Spoiler warning!

When my mother gave me this book, she said: "It's not really science fiction, but I think you'll like it". The definition boundaries of the science fiction genre can be debated. Some would include this book, arguing that even though the time travel described is not typical of SF time travel stories, this still qualifies as "speculative fiction" (one of the terms abbreviated as SF, alongside the more popular term "science fiction"). But in terms of the book's tone and style, it should probably be considered literary fiction, of the type describing contemporary life in a vivid and realistic way, but with a twist.

Henry discovers, at the age of six, that he sometimes travels in time, though not of his own volition. He often visits himself, in his past or future, or witnesses events in his own life or that of people around him. Sometimes he visits times and places with no relevance to him. He cannot control or prevent his time travels. He appears in the new place and time, naked and disoriented, and has to learn to steal and run fast in order to survive whatever circumstances await him. These episodes may last minutes, hours or days, and then he returns to the time and place he originated from. Later in life, he discovers that this remarkable ability is caused by a genetic mutation.

Readers of science fiction will find this set-up rather unconvincing. It seems unlikely that a genetic condition could cause time travel. The existence of two different versions of the same person at one time seems to break the law of conservation of matter. However, it is worth suspending disbelief and reading the story. The point is not to explain how or why this happens to Henry, but to explore how he attempts to lead a normal life, and his complex relationships with the people around him, some of whom know or discover the truth.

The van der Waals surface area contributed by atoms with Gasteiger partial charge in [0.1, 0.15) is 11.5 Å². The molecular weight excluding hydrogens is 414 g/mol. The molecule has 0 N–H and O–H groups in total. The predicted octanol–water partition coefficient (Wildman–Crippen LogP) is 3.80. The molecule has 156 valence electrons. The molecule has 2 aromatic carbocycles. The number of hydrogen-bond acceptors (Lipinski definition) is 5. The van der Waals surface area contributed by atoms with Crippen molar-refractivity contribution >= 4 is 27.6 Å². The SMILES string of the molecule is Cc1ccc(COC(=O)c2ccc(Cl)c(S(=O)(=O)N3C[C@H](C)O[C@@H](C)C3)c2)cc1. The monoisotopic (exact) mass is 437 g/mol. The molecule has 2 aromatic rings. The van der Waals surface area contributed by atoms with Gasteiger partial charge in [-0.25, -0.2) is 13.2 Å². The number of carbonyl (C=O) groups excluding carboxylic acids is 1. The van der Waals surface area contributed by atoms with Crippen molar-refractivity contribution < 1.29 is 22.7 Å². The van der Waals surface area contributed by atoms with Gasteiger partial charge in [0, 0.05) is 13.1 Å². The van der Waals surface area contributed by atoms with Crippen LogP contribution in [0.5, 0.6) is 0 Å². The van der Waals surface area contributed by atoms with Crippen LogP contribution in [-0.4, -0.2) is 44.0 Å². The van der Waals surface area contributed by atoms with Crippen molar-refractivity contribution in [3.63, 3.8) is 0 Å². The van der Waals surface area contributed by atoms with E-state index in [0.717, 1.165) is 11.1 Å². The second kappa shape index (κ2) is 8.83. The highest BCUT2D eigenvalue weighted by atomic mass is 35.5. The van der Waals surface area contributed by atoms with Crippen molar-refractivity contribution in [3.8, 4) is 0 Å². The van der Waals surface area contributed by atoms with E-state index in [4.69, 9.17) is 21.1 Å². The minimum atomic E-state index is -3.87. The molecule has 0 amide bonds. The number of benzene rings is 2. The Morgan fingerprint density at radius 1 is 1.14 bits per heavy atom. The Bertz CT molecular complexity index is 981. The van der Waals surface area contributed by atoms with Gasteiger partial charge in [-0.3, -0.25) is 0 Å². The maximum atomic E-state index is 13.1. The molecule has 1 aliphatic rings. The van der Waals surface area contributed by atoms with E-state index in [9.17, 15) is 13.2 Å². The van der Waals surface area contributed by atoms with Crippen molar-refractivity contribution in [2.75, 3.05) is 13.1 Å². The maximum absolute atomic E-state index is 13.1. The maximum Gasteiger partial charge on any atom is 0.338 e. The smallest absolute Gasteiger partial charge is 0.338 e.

When he is 28, Henry meets Clare, 20, and discovers that his later self had been visiting her from when she was six years old and until she was 18. She is already in love with him, while for him this is their first encounter. They develop a relationship and get married. There are several logical loops described that would not appear in a typical SF time travel scenario. For instance, the older Henry writes down for the child Clare a list of all the dates and times when he will visit her. Clare keeps this list and gives it to the 28 year-old Henry when they first meet, so that he can memorize the list to give her younger self. It is made clear that this time travel does not imply multiple universes splitting off with every change, and that what happened in a time travel incident cannot be changed. The paradoxes often discussed in time travel stories have no place here. Everything seems inevitable.

The story is presented in sections, each one starting with the date(s) and the age(s) of Henry and Clare, which makes it easier for the reader to piece together the sequence of events. We follow their attempts to live a normal life, with the constant knowledge that at any moment Henry could disappear on a time travel incident (or reappear from one), or that a Henry from a different time could appear. This shadow of uncertainty is similar, but in a more extreme form, to what we all experience about our futures. On some level, we are all aware of our mortality (and that of our loved ones), and the risk that at any moment our sheltered lives could be changed forever by various extreme events. In this case, both Henry and Clare suspect that there will be no happy ending, and despite or because of this, they focus their energies on trying to find a genetic cure.

The story and characters are poignant, and the descriptions of both everyday life and the characters' emotions are vivid and realistic. This is a story of love surviving in difficult circumstances.

Details of Hebrew translation.